Thursday, September 29, 2016

Review: ‘Passage to Mars,’ an Otherworldly Voyage on Earth


By KEN JAWOROWSKI via NYT Movies
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Scientists train for Mars exploration during a long mission in the unyielding cold of the Arctic, testing equipment that may one day be used in space.

Review: In ‘Miss Peregrine’s Home,’ Chasing Grandpa’s Stories Down a Rabbit Hole


By MANOHLA DARGIS via NYT Movies
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Tim Burton’s adaptation of the novel by Ransom Riggs describes the adventures of an adolescent who travels through time to prove his grandfather right.

Review: ‘Masterminds,’ a Tale of Grand Larceny and Meager Gray Matter


By GLENN KENNY via NYT Movies
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This comedy from Jared Hess stars Zach Galifianakis as a real-life felon who tried to steal millions of dollars in 1997.

Review: In ‘Amanda Knox,’ a Murder and Journalism Run Amok


By JEANNETTE CATSOULIS via NYT Movies
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This documentary about the case of an exchange student killed in Italy focuses less on an accused killer and more on unprincipled journalism and unapologetic sexism.

Review: Youthful Recklessness Finds Adventure on the Road in ‘American Honey’


By A. O. SCOTT via NYT Movies
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Andrea Arnold’s new feature (her first set in the United States), with a cast mostly of newcomers, follows a band of aimless youths around the country.

Review: In ‘Deepwater Horizon,’ Oil, Fire and Greed


By A. O. SCOTT via NYT Movies
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Peter Berg’s film dramatizes a familiar story and stands as a work of popular narrative for an age of corporate impunity.

Fast-Tracked: ‘The Girl on the Train’


By MARGY ROCHLIN via NYT Movies
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When Paula Hawkins’s novel became a meteoric best seller, its movie team suddenly had to catch up.

Wednesday, September 28, 2016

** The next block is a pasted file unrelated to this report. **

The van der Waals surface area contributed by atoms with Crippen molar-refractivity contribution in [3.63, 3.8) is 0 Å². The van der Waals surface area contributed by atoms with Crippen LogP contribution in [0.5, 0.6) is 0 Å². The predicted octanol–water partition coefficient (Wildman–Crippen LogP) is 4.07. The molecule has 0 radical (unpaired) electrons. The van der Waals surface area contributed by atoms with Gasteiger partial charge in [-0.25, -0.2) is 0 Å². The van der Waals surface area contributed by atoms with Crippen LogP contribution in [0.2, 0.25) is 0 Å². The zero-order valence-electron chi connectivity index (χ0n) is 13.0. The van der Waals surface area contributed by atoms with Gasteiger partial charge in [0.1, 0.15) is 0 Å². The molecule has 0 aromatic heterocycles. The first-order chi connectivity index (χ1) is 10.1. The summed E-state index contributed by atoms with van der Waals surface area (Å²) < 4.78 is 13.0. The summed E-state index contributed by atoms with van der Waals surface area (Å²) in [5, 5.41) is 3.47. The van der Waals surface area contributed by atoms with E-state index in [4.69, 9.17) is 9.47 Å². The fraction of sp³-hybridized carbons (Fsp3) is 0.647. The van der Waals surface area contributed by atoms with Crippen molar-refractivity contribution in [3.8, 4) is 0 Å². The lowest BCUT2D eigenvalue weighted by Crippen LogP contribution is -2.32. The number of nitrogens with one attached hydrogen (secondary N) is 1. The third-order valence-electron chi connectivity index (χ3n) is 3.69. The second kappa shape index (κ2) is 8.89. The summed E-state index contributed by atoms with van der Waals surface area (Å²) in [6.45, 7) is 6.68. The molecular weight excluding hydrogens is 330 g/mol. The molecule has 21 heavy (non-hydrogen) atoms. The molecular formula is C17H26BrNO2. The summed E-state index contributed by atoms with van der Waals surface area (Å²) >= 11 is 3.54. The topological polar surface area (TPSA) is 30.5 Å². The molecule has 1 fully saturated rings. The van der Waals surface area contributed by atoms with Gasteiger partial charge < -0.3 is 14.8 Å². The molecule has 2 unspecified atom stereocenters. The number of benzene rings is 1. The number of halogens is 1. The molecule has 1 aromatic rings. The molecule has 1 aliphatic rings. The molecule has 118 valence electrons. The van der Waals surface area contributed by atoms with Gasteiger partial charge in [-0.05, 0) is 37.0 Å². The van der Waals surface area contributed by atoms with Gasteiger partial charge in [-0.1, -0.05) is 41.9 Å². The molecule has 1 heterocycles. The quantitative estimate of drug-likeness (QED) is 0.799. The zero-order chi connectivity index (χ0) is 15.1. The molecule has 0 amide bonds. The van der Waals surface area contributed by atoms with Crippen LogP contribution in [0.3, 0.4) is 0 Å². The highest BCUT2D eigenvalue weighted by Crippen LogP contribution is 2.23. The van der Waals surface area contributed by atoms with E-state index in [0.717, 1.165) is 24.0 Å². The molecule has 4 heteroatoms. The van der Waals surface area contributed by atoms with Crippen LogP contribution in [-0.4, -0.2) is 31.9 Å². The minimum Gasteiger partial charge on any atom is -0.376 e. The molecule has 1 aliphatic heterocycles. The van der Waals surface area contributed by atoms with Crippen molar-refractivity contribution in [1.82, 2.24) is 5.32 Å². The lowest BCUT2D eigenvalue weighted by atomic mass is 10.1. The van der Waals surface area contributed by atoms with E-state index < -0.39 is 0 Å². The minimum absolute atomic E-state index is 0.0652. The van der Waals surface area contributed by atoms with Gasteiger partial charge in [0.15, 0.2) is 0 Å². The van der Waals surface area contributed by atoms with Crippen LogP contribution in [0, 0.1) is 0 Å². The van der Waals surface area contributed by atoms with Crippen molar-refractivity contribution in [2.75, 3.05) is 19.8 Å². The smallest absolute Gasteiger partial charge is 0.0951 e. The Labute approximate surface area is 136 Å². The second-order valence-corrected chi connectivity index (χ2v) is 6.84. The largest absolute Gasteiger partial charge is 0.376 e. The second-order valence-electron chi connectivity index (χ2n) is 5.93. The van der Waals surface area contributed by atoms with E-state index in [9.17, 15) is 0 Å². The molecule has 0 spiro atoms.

‘The Siege of Jadotville’ on Netflix Rediscovers a Faded Footnote


By NEIL GENZLINGER via NYT Movies
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This film revisits the trials and tribulations of an Irish force in Central Africa in 1961.

Review: In ‘Tharlo,’ a Shepherd’s Life Upended by a Trip to the City


By GLENN KENNY via NYT Movies
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A black-and-white film from the Tibetan director Pema Tseden has a fleeting charm until the narrative takes a grim turn.

‘American Honey’: Open Highways, Free Spirits


By FINN COHEN via NYT Movies
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While shooting the director Andrea Arnold’s film, the cast and crew traveled together for nearly three months, from Oklahoma to North Dakota.

Review: ‘Sand Storm’ Follows a Bedouin Mother and Daughter in Quiet Revolts


By MANOHLA DARGIS via NYT Movies
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In her feature debut, the Israeli filmmaker Elite Zexer directs a story about women constricted by, and pushing back against, cultural traditions.

Herschell Gordon Lewis, a Pioneer of Gore Cinema, Dies at 90


By WILLIAM GRIMES via NYT Movies
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Mr. Lewis set the bar for low-budget horror in movies like “Blood Feast” that went on to inspire filmmakers like Wes Craven and Quentin Tarantino.